On any sunny, summer afternoon, the two tiny sailing clubs at Keyhaven — The New Forest’s coastal hamlet on the Solent — are filled with people launching their dinghies and floating off for a spin around the sheltered waters. There’s a uniquely tranquil ambience about the little place on days like this. I’ve tried to capture this feel in the composition, which features a combination of natural sounds from Keyhaven along with the music itself.
Coastal Etude is a study of the seaside in summer. It comprises a wide variety of sound objects captured along the forest coastline. These have been manipulated using Musique Concrete techniques and organised to form the finished piece.
These include: Weather forecasts, the shipping forecast, seagulls, waves on the shore and bubbling over rocks, children having fun on the beach and engaged in crabbing, natural helicopters and rhythmically manipulated helicopter, percolating step-synth, wind in the rigging of small boats, manipulated glitch-rigging, kayak paddling and tonal wind.
There are several places in the National Park where the forest reaches down to the sea, and the familiar forest of trees turns into a forest of masts. This composition was inspired by visiting one of those unique locations.
This composition is made from a recording of the sound of rigging wires on several small dinghies rattling against their metal masts in the wind. I’ve modified the pitches and turned the sounds into a musical piece using just those original sounds. The photograph shows Keyhaven, a beautiful sailing village within the New Forest National Park on the shores of The Solent. The landscape in the distance is the Isle of Wight. It’s very close from near here.
This quiet, gentle music composition tries to capture the ambience of a smooth, glassy morning at The New Forest’s tiny sailing hamlet of Keyhaven on the Solent.
Keyhaven has wonderful views of historic Hurst Castle and the distant Isle of Wight. There are two sailing clubs and a small pub. It’s quiet, peaceful and beautiful.
The village is part of the larger Keyhaven Nature Reserve, which spans almost 500 acres of land. With mudflats and salt marshes, the reserve is popular with a multitude of wildlife.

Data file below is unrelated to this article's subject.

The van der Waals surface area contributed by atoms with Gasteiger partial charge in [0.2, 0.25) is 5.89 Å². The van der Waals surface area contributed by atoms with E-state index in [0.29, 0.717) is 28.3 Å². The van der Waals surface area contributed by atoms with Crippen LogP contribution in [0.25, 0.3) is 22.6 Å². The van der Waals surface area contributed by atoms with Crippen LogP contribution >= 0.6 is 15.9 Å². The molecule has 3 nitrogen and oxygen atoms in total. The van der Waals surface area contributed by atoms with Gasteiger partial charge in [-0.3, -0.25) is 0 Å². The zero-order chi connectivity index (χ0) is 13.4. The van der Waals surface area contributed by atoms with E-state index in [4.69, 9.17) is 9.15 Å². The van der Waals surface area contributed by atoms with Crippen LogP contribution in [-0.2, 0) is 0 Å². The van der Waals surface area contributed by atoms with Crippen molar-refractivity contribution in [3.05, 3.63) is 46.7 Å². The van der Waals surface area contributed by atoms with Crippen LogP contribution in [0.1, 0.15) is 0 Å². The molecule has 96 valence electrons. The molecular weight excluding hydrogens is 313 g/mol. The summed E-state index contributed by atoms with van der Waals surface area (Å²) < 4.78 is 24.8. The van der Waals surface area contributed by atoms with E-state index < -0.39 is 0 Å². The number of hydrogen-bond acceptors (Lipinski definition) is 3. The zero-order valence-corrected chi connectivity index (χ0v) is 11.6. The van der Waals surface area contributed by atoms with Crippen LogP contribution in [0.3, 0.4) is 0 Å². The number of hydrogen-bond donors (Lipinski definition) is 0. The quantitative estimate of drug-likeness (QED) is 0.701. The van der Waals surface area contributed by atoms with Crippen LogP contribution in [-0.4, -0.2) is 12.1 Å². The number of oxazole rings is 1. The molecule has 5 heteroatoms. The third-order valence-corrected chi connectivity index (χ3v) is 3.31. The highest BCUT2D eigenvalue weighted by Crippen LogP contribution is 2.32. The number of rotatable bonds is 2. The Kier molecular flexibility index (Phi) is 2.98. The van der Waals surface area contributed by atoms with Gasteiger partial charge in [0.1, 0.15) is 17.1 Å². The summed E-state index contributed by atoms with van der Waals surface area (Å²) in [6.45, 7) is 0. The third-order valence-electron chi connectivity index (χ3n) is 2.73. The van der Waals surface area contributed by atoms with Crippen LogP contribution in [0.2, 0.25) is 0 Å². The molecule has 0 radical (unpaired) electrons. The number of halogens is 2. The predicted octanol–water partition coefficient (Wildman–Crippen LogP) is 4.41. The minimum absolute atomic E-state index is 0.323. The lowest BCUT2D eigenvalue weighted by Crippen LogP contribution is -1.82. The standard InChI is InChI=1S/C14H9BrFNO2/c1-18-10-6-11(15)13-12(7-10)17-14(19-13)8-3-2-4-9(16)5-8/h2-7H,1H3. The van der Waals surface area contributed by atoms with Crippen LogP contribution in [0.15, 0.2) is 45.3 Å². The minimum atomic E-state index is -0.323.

Join me for a walk in The New Forest along a woodland stream called the Ober Water near the village of Brockenhurst. We’ll meet a dog splashing the stream, hear the bubbling water as it makes its way through the forest, crunch through some autumn leaves, encounter a wild forest pony coming to drink, be enveloped by the sound of birdsong, and perhaps even hear a woodpecker.
By the way, I recorded this soundwalk using a special production method, which will give you the feeling of really being immersed in the landscape and surrounded by the woodland and the stream, just like you’re really there – as long as you listen on headphones (the surround sound effect doesn’t work on speakers). For the technically-minded, it’s a recording technique known as ‘binaural’.
This composition was inspired by the experience of slowly drifting down the quiet and beautiful Beaulieu River through The New Forest towards the Solent beyond.
Imagine relaxing with a favourite book, or taking a picnic beside one of The New Forest’s mesmerising and beautiful meandering streams. If you can’t be there in person, then perhaps this may serve as the next best thing. Absolutely designed to be dreamy. Drift away….
I composed this after taking the dog out along a stream near Blackwater. It was one of those beautiful still, sunny mornings and the sunlight was filtering through the trees and catching the ripples here and there and turning them into tiny diamonds that seemed to dance and sparkle as they flowed downstream. I was inspired to try to capture the scene in sound.
A gentle ambient music piece that combines a forest stream with a soft Fender Rhodes electric piano composition. This was recorded on a pair of linked, vintage valve Brenell and Ferrograph, early 1960’s tape recorders connected together by a loop of tape to form a time lag accumulation tape delay (a technique from the world of 1960’s experimental tape music). The intention here was to try to create music to capture the way that ripples in the forest stream sparkle and dance in the morning sunlight.